Lastly, Erik Sorga, a 20-year-old striker from Estonia, made his first start for United after Ola Kamara sustained a quad injury. 

New England Revolution defender Antonio Delamea Mlinar (left) delivers a pass as D.C. United’s Ulises Segura (right) attempts a late challenge during a MLS is Back Tournament match on July 17. Photo by Matthew Stith/Major League Soccer

After a scoreless first half, New England would find the back of the net first. An attempted shot from midfielder Cristian Penilla rebounded off a United player and landed in front of Adam Buksa. The striker headed the ball over a diving Bill Hamid for a Revolution goal.

 “It’s frustrating going down 1-0 and having to fight from behind again,” United midfielder Russell Canouse said. “But there is a big belief in this team, a good mentality.”

United bounced back with Higuaín’s goal, putting themselves in position to advance with a win over Montreal Impact in their final group match on Tuesday, July 21, at 10:30 p.m.

“It’s good for us,” United captain Steve Birnbaum said. “Right now, we control our own destiny…We have to get something out of this game, and we know it.”

Olsen shares thoughts of adapting to new lifestyle during COVID-19 stoppage

By José Umaña/The Sports Pulse Contributor

WASHINGTON – D.C. United Head Coach Ben Olsen recalled facing a police officer when attempting to take his three kids to the park. After being inside all day, the former midfielder wanted them to release their energy.

However, the park, along with other public spaces, was closed down as city officials promoted the public to stay home.

Olsen elected to set up an obstacle course by moving the trash cans in the alley behind his Washington, D.C. home. It was part of a new reality living under a worldwide pandemic.

“For everybody, it is an odd time,” Olsen said. “Everybody is dealing with this differently.”

In a wide-ranging, hour-long teleconference call, Olsen shared his thoughts, emotions, and feelings on steering the ship for the Black-and-Red during the league-wide stoppage due to the coronavirus, known as COVID-19.

After earning a 2-1 comeback victory over Inter Miami FC on March 7, United (1-1-0, 3 points) prepared to travel to face FC Cincinnati the following week. However, everything changed on March 11 when NBA player Rudy Gobert tested positive for COVID-19.

Major League Soccer (MLS) announced its decision to stop the season on the following day until it is safe to play. As of Apr. 4, the Center for Disease Control announced that have been 222.205 cases in the United States, with 6,593 people dead.

Since the stoppage, Olsen, his coaching staff and players meet on a weekly video conference, discussing their physical and mental well-being. Analyzing game footage from the start of March was no longer available as players are not able to practice together. Also, some of the team’s new offseason signings, like designated player Edison Flores, are still adapting to the area.

The calls vary, from indoor training methods to social media ideas to engage fans. Stay-at-home orders have limited players’ access to work out while others miss the interaction between teammates. Ultimately, the goal of the conference calls is to keep the team’s chemistry and comradery intact, Olsen said.

“There are all these hurdles that they are coming up against, and we are constantly adapting to our new reality,” Olsen said. “On the call, you try to build a little chemistry; you try to build a little culture and continue team bonding, but it is difficult. How do you it over Zoom with 30 guys on there. It is a difficult challenge.”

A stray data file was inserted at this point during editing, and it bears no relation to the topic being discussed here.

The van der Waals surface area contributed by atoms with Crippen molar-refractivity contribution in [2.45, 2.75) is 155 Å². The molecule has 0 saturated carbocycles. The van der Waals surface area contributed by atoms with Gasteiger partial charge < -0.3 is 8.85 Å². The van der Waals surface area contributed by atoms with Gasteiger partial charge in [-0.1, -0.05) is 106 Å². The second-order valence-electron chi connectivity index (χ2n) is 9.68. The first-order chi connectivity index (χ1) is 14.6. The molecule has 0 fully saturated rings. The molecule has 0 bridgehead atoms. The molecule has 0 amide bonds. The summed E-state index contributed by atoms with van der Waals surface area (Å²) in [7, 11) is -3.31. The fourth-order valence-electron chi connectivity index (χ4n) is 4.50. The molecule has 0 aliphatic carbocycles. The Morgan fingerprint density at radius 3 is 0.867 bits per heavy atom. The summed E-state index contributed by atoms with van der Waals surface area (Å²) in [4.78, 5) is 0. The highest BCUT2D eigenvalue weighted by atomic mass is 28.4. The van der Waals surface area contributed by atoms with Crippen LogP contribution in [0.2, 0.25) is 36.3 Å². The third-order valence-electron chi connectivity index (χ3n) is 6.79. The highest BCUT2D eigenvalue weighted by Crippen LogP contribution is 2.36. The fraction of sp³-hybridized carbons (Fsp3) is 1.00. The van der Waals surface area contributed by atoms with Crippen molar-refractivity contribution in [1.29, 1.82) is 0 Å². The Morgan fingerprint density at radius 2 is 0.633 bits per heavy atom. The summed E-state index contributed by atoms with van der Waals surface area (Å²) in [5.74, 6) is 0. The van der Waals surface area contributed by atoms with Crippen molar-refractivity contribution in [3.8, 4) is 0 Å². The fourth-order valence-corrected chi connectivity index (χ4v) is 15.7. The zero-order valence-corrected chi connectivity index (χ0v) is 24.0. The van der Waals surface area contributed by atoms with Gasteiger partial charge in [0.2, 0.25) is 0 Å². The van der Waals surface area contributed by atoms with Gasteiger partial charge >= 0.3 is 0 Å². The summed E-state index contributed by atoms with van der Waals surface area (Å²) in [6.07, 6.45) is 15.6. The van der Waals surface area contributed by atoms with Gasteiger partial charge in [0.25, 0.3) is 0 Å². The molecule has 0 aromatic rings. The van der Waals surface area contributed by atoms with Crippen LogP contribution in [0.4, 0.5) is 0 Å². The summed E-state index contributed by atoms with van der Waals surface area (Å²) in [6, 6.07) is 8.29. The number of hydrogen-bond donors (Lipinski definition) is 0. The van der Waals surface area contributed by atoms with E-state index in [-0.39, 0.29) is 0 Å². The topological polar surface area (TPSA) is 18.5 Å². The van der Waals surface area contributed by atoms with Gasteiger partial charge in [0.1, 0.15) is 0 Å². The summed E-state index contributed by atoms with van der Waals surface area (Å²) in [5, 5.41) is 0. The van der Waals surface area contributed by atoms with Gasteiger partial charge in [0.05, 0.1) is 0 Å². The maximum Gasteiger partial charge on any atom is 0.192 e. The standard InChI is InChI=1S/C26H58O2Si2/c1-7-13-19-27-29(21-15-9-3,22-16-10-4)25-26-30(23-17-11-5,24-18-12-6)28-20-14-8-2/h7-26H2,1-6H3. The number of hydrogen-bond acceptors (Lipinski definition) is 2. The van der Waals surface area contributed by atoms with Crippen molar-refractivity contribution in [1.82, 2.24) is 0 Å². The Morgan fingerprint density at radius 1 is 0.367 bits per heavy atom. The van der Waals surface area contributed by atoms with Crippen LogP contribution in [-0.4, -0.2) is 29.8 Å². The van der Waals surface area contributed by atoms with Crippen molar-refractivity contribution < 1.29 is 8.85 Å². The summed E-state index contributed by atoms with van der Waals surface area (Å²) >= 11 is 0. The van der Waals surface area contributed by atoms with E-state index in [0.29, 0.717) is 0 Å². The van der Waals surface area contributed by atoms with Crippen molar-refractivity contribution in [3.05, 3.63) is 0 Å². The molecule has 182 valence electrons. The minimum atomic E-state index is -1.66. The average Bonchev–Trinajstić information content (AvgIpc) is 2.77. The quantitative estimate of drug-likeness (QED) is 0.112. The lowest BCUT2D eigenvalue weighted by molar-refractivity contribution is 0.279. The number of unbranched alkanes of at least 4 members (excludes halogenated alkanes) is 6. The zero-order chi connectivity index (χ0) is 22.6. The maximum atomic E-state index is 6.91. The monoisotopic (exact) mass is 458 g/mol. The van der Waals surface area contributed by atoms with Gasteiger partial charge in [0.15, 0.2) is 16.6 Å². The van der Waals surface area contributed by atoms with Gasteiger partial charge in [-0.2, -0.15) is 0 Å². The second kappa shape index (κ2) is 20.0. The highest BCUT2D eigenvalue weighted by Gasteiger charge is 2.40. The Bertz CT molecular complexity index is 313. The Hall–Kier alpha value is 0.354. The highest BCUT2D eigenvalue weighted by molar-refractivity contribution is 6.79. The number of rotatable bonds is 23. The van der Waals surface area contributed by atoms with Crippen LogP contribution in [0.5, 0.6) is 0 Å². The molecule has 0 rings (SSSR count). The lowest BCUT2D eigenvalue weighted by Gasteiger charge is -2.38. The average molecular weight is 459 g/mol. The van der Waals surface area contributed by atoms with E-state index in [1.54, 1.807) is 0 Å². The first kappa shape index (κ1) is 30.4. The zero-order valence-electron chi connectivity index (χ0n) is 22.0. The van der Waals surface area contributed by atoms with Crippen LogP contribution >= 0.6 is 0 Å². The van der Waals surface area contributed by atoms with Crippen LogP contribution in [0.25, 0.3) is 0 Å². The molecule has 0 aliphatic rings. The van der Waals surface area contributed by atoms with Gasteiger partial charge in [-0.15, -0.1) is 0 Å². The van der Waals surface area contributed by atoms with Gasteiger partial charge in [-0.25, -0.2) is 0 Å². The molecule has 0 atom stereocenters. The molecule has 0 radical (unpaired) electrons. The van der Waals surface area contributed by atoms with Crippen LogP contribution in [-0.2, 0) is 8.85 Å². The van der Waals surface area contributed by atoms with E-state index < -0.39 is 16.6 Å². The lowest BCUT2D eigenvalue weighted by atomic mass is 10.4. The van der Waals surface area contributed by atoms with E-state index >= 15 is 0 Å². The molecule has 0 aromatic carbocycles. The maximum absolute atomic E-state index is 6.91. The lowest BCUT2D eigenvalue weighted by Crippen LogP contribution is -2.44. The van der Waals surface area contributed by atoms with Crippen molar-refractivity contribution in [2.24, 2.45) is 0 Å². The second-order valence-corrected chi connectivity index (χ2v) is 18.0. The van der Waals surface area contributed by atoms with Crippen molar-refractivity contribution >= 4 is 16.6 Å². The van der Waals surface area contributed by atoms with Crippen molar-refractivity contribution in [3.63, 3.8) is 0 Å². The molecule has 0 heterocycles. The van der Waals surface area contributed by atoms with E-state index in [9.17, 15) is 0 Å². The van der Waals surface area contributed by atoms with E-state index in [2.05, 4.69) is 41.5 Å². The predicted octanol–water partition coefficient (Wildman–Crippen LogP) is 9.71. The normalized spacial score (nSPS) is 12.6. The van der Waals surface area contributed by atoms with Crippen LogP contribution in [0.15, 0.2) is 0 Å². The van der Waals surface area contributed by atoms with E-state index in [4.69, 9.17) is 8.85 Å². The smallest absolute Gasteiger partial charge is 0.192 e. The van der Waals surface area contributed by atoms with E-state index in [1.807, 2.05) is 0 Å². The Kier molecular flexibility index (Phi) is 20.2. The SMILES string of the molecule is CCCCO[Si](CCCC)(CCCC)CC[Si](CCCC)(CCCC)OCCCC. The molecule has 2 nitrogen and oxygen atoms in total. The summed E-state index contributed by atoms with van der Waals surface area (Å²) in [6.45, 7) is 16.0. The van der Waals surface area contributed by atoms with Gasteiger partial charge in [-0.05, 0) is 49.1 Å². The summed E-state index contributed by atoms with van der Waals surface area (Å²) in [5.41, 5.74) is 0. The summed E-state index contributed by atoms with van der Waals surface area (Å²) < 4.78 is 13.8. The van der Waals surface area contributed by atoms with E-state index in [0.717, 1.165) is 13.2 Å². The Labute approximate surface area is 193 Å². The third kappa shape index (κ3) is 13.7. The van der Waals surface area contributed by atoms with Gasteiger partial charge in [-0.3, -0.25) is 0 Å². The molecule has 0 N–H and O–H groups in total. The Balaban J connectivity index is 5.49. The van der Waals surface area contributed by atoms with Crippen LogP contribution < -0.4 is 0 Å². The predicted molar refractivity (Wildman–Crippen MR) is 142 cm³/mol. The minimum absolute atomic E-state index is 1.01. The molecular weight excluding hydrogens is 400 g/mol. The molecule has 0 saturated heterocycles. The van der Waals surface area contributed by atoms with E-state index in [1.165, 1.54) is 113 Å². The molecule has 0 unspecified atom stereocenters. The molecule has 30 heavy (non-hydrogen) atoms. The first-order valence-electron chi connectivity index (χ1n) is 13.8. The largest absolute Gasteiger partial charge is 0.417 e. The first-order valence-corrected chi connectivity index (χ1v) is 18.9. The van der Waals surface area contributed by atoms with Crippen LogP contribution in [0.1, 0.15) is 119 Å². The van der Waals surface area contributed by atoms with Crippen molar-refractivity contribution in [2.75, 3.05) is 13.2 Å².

While the stoppage has allowed for injured players to heal without missing playing time, Olsen said their recovery process has slowed down. The league set a training moratorium through Apr. 24 that closed all teams’ training facilities to players and coaches expect through requiring treatment or physical rehab.

Defender Donovan Pines (University of Maryland) and midfielder Federico Higuaín stood out in making significant strides before the stoppage. Pines suffered an ankle injury during the preseason. Higuaín, added to the roster in March, was on schedule on his recovery from an MCL tear injury, with his returned scheduled for May.

“Usually, we have our experts with them every day to speed up the healing process,” Olsen said. “That’s not the case now. I give our trainers, doctors, sports scientists, and fitness coaches a lot of credit as of late. They’ve been working extremely hard to come up with the right workouts, right treatments.”

Meanwhile, the break has its benefits for his personal life, the nine-year head coach stated. Once the MLS season starts, Olsen’s time is primarily on training, working with his coaching staff, and packing for road games.

Now, he has had more time to be with his family, joining them on hikes and sitdown dinners. For alone time, he hides to paint at his studio.
At a time where people are losing their jobs – or their lives – Olsen understands his situation.

“I have a job, my family is healthy, and there is food in the cupboards,” Olsen said. “I am very lucky that I am able to do that and focus on being a husband and a father right now in a time where I am usually not a good husband or father.”

The last time MLS experienced a prolonged delay occurred after the 2001 terrorist attacks in 2001. The league canceled the final two weeks of the season and began its playoffs nine days later. This year, MLS started its 25th season on Feb. 29, the earliest start in its history.

Olsen recommended that the league allow a mini-camp before restarting regular-season matches to get players back into playing shape. It may require MLS to play through international breaks as well as having the playoffs and final in late-November into December.

Until the pandemic slows down to allow training to resume, all Olsen can do is check in on his players and be patient.

“We try to control everything, from our diet, training loads, you name it,” Olsen said. “We are constantly trying to control everything so these guys can be at their most optimal levels, and to not being able to do that is a little bit frustrating, but it is out of my control. There is no playbook, and it is a difficult thing to do, but at some point, it is about being healthy.”